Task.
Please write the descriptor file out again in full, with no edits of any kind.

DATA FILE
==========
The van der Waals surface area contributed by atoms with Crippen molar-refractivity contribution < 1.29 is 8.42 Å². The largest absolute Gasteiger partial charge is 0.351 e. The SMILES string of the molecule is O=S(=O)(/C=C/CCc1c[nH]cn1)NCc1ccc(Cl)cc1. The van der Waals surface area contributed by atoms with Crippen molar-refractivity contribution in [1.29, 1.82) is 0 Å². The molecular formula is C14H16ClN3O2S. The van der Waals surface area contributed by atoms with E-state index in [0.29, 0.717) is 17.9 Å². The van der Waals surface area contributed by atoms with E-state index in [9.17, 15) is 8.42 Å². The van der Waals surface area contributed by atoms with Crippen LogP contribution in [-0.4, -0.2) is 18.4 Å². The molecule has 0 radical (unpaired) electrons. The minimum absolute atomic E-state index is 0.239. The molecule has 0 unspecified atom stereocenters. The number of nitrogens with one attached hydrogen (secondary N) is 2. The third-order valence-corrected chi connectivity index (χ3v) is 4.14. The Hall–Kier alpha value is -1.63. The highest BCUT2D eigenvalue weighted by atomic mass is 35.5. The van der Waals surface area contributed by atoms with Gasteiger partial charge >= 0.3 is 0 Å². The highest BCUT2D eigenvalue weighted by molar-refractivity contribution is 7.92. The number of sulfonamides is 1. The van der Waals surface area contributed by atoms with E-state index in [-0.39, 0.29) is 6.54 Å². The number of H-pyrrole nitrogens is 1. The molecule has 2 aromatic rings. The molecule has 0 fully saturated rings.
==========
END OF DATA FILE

The van der Waals surface area contributed by atoms with Crippen molar-refractivity contribution < 1.29 is 8.42 Å². The largest absolute Gasteiger partial charge is 0.351 e. The SMILES string of the molecule is O=S(=O)(/C=C/CCc1c[nH]cn1)NCc1ccc(Cl)cc1. The van der Waals surface area contributed by atoms with Crippen molar-refractivity contribution in [1.29, 1.82) is 0 Å². The molecular formula is C14H16ClN3O2S. The van der Waals surface area contributed by atoms with E-state index in [0.29, 0.717) is 17.9 Å². The van der Waals surface area contributed by atoms with E-state index in [9.17, 15) is 8.42 Å². The van der Waals surface area contributed by atoms with Crippen LogP contribution in [-0.4, -0.2) is 18.4 Å². The molecule has 0 radical (unpaired) electrons. The minimum absolute atomic E-state index is 0.239. The molecule has 0 unspecified atom stereocenters. The number of nitrogens with one attached hydrogen (secondary N) is 2. The third-order valence-corrected chi connectivity index (χ3v) is 4.14. The Hall–Kier alpha value is -1.63. The highest BCUT2D eigenvalue weighted by atomic mass is 35.5. The van der Waals surface area contributed by atoms with Gasteiger partial charge >= 0.3 is 0 Å². The highest BCUT2D eigenvalue weighted by molar-refractivity contribution is 7.92. The number of sulfonamides is 1. The van der Waals surface area contributed by atoms with E-state index in [-0.39, 0.29) is 6.54 Å². The number of H-pyrrole nitrogens is 1. The molecule has 2 aromatic rings. The molecule has 0 fully saturated rings.